I lie looking at the torn curtain. It had snagged in the window's catch and you, instead of lifting the metal, loosening the material as I would have done, pulled it roughly free so the fabric tore. Now the loose threads stir in what little breeze comes in through the half-lifted casement.
There are days when you don't come and visit and there are days when you do but I wish you would not. I am beginning to feel like the woman in the story who sees figures in the wallpaper. But my room is painted green – the colour of sleep – and no matter how hard I squint, all I can see is that dense aquatic hue, the curve of a wave. To think that you picked it deliberately is laughable and I do laugh sometimes.
There were days before this one when we would walk in the park and I would keep my back to the greying sky and the sycamore leaves caught in the snarl of the autumn wind. We'd walk along Davie to the corner of Thurlow, and turn right, down to the water where we'd sit on a washed-up log and watch the ferries cut their way to the island. We no longer voyaged out ourselves. We stayed on the log and I told you how I felt the boundaries of our lives shrinking. Your fingers were whiter than the sand that ran between them and I remembered how you were an olive-skinned boy when we met.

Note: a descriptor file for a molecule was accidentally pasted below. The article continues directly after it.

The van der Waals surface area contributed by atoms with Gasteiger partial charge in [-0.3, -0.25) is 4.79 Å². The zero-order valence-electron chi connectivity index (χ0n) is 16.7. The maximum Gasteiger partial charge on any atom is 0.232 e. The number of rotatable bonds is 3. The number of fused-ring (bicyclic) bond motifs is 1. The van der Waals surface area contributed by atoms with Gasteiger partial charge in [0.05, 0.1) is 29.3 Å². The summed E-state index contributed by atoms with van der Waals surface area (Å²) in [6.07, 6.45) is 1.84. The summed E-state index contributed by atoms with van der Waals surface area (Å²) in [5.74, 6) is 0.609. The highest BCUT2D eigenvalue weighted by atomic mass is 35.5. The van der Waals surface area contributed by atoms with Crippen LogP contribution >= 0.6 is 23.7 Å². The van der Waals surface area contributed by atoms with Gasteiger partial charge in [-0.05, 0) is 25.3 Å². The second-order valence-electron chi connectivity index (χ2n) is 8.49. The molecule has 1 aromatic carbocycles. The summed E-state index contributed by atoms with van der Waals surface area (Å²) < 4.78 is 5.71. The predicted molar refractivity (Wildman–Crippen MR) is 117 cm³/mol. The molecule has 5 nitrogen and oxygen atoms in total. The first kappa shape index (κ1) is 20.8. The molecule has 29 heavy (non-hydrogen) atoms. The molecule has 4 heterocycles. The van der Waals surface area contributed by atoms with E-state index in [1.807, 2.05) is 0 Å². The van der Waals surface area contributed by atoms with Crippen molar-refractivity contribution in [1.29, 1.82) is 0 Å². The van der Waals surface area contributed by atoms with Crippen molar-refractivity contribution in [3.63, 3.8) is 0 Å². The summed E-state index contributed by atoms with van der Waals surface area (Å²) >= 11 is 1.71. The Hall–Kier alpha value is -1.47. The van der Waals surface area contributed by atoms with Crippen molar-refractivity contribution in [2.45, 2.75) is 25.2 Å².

Now there is only wave-green.
The curtain threads hang loose and languid. Beyond the room, beyond the window, summer is making other people fractious, they snap at their loved ones. The voices in the park: the laughter and the screams, and the hot scent of traffic drift up to the sixth floor.
Ice clinks on glass when you bring in cold pitchers of water or tea. I turn my back to the door and imagine the green of the walls casting ripples on my face like light bouncing off a swimming pool.
You slip a hand under the damp cotton of my nightdress and every muscle in my body tightens then relaxes. There are days when I could love you. Days when you pause in the doorway, the squeak of your rubber-soled shoes on bare boards as you shift your feet.